China will still be a major player in world food commodities in the coming years, despite its current economic issues and slowing growth.
HSBC’s Mark Berrisford-Smith suggested while China’s growth was slowing, the impact of economic changes in the country should not be overestimated.
He said China’s purchases of farm goods could vary dramatically and the country’s wheat purchases were ’all over the place’.
"Sometimes it is just because they buy other things," he said. "They [currently] buy less [milk] powder and more liquid. They are still a major market for agricultural products and they will continue to be."
He added over the years to come the bank still expected China to import more of most commodities than it does today.
Mr Berrisford-Smith also discussed the issues overhanging global commodity markets.
"It is not just about demand it is also about supply," he said. "When prices go high for a long period of time you get more supply."
He claimed it could take a ’lot of time’ to rectify the current ’serious commodity overhangs’.
Discussing the global economy, Mr Berrisford-Smith suggested it was important for the financial community not to ’talk itself’ into another crisis. He added the uncertainty about global economic recovery was keeping the pound low.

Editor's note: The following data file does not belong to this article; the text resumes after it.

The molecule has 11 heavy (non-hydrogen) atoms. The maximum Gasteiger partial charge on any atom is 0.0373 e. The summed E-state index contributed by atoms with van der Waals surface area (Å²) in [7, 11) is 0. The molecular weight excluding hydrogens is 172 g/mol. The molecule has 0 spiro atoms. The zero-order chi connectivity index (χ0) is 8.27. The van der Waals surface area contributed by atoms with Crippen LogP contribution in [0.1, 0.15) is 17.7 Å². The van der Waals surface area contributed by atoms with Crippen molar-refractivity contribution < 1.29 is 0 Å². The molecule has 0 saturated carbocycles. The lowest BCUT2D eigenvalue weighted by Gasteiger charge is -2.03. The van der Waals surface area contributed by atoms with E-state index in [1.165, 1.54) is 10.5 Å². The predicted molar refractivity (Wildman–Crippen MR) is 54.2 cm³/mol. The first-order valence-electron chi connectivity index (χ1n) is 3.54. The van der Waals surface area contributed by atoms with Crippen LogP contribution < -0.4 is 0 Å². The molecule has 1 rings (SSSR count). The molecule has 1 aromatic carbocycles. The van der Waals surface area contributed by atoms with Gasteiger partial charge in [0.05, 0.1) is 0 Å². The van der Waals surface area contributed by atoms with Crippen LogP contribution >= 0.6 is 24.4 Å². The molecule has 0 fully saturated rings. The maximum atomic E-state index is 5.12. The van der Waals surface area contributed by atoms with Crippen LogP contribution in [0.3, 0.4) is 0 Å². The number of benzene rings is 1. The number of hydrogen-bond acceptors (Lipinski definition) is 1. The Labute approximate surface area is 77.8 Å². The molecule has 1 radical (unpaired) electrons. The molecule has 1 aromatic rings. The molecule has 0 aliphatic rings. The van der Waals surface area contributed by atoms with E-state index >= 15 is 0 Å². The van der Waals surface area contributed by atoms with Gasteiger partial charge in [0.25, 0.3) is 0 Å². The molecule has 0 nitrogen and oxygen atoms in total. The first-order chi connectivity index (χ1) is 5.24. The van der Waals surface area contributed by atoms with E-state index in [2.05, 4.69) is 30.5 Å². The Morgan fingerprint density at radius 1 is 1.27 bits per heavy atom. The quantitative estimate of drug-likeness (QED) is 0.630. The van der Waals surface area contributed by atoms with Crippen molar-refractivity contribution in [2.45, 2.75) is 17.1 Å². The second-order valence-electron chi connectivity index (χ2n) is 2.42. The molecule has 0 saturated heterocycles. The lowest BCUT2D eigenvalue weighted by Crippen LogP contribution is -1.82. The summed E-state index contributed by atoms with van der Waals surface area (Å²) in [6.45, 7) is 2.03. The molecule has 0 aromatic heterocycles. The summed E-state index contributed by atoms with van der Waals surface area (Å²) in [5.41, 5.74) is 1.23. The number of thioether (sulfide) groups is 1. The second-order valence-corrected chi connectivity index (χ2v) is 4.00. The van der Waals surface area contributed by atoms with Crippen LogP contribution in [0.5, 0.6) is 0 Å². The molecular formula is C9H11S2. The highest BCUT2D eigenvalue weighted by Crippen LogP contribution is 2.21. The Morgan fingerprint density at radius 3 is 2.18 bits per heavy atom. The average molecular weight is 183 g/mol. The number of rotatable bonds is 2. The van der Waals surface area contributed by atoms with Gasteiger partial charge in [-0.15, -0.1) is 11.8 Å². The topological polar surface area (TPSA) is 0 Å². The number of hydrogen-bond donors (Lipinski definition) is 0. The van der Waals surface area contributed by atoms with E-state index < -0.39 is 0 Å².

"That and the prospect of a Brexit," he said. "It is hard to know what to expect.
"The risk is it takes so long to fix the last crisis we will be hit by the next one before the job is done," he said.
Other speakers pointed towards the Transatlantic Trade and Investment Partnership as being vitally important to improve exports of high value food goods.
Jean-Marc Trarieux, head of unit for the Americas at the European Commission, claimed the EU could not ignore the benefits of free trade agreements.
"The EU is not the most competitive producer but we have a competitive advantage [in high value goods]. Our strategy is to take advantage of this by pursuing trade policies," he said.